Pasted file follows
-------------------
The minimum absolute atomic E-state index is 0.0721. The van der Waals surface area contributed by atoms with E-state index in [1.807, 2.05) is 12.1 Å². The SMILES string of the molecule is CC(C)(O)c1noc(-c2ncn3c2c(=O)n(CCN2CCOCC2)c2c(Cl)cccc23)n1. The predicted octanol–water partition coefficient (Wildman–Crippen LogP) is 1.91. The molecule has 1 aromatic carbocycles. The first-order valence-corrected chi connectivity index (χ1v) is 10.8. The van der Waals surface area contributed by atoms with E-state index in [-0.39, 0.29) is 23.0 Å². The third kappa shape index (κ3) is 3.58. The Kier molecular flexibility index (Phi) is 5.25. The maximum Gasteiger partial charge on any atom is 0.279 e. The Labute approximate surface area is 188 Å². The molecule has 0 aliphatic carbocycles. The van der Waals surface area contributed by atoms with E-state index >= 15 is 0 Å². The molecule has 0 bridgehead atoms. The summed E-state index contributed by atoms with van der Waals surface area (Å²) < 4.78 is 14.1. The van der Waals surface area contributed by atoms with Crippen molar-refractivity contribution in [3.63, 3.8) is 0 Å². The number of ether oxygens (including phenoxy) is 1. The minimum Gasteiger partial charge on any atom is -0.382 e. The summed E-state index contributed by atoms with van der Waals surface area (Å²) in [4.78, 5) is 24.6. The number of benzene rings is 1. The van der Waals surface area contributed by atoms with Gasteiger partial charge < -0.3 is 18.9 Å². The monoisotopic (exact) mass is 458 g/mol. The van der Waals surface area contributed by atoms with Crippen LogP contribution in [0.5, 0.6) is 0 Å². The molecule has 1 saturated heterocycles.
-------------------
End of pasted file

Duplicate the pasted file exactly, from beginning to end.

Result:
The minimum absolute atomic E-state index is 0.0721. The van der Waals surface area contributed by atoms with E-state index in [1.807, 2.05) is 12.1 Å². The SMILES string of the molecule is CC(C)(O)c1noc(-c2ncn3c2c(=O)n(CCN2CCOCC2)c2c(Cl)cccc23)n1. The predicted octanol–water partition coefficient (Wildman–Crippen LogP) is 1.91. The molecule has 1 aromatic carbocycles. The first-order valence-corrected chi connectivity index (χ1v) is 10.8. The van der Waals surface area contributed by atoms with E-state index in [-0.39, 0.29) is 23.0 Å². The third kappa shape index (κ3) is 3.58. The Kier molecular flexibility index (Phi) is 5.25. The maximum Gasteiger partial charge on any atom is 0.279 e. The Labute approximate surface area is 188 Å². The molecule has 0 aliphatic carbocycles. The van der Waals surface area contributed by atoms with E-state index >= 15 is 0 Å². The molecule has 0 bridgehead atoms. The summed E-state index contributed by atoms with van der Waals surface area (Å²) < 4.78 is 14.1. The van der Waals surface area contributed by atoms with Crippen molar-refractivity contribution in [3.63, 3.8) is 0 Å². The number of ether oxygens (including phenoxy) is 1. The minimum Gasteiger partial charge on any atom is -0.382 e. The summed E-state index contributed by atoms with van der Waals surface area (Å²) in [4.78, 5) is 24.6. The number of benzene rings is 1. The van der Waals surface area contributed by atoms with Gasteiger partial charge < -0.3 is 18.9 Å². The monoisotopic (exact) mass is 458 g/mol. The van der Waals surface area contributed by atoms with Crippen LogP contribution in [0.5, 0.6) is 0 Å². The molecule has 1 saturated heterocycles.